O pożytkach z judaizmu dla filozofii współczesnej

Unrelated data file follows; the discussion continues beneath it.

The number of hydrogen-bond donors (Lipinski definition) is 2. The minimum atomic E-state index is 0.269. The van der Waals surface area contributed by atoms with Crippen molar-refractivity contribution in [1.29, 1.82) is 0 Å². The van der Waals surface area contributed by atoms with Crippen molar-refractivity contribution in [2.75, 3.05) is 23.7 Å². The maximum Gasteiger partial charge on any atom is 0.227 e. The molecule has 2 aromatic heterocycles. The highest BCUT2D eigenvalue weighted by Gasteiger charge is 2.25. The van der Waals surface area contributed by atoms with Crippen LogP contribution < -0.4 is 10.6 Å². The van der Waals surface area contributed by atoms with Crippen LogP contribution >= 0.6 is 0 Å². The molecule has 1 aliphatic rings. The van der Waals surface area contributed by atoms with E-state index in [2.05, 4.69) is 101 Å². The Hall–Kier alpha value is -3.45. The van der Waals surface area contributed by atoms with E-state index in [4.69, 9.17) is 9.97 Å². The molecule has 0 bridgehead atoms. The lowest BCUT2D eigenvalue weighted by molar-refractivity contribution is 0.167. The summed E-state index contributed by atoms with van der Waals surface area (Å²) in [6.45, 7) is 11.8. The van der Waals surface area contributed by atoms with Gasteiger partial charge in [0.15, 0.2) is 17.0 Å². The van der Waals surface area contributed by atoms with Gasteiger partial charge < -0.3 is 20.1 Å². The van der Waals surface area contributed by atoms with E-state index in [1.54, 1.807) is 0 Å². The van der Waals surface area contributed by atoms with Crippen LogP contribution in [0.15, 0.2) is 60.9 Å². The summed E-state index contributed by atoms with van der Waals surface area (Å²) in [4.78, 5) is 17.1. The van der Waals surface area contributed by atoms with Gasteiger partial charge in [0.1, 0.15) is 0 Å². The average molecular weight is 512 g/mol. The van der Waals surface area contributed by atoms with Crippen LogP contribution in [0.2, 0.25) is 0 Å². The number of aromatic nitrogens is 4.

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The paper expounds the significant role of various currents of the Judaic tradition as sources of inspiration for contemporary philosophy. Unfairly consigned to oblivion throughout the period of domination of Christianity, Judaism reemerged at the end of the nineteenth century as a field of fruitful stimulations for Western thought. Moreover, the evolution of the post-Kantian epistemology brought many thinkers, such as Nietzsche, to admit the exis-tence of the irreducible, unfathomable remnant forming a fundament of our cognition, which opened the door to new secular inspirations drawn from the heritage of religion. Judaism, less marked by Greek philosophy than the Christian legacy, began thus to appear as fitting better these tendencies. The prohibition of representation, the radical monotheism, bordering on the apophatic monism, the unyielding refusal of idolatry, made Judaism a privileged source of inspiration for philosophy striving to disavow its past metaphysical presuppositions. The paper presents main contributors to the renaissance of Judaism in philosophy: Hermann Cohen (who aimed to reconcile neo-Kantism with the universal morality of Judaism), Lev Shestov (opposing Jewish fideism, embodied in the figure of “Jerusalem”, to the Greek ideal of impersonal reason, symbolised by the figure of “Athens”), Franz Rosenzweig (re-working the Hegelian heritage with Jewish concepts of Creation, Revelation and Redemp-tion), Gershom Scholem (rediscovering the originality of Kabbalist thought), Walter Benja-min (bringing a new, Messianic dimension to the perception of history), Edmond Jabès (mer-ging the inspirations of Lurianic Kaballah with contemporary theories of language and sense) and Jacques Derrida (rethinking the legacy of Western thought using Jewish themes). Judaic tradition – with its hermeneutic approach, lack of strict dogmas, interpretative creativity – provides a unique set of thought patterns which seem to be especially valuable in our times, haunted by pluralism, intertextuality, and the fall of “Great Narratives”. As Sergio Quinzio suggested, Judaism can help us to rethink the world no longer structured by logos and deve-loping in a reasonable way.
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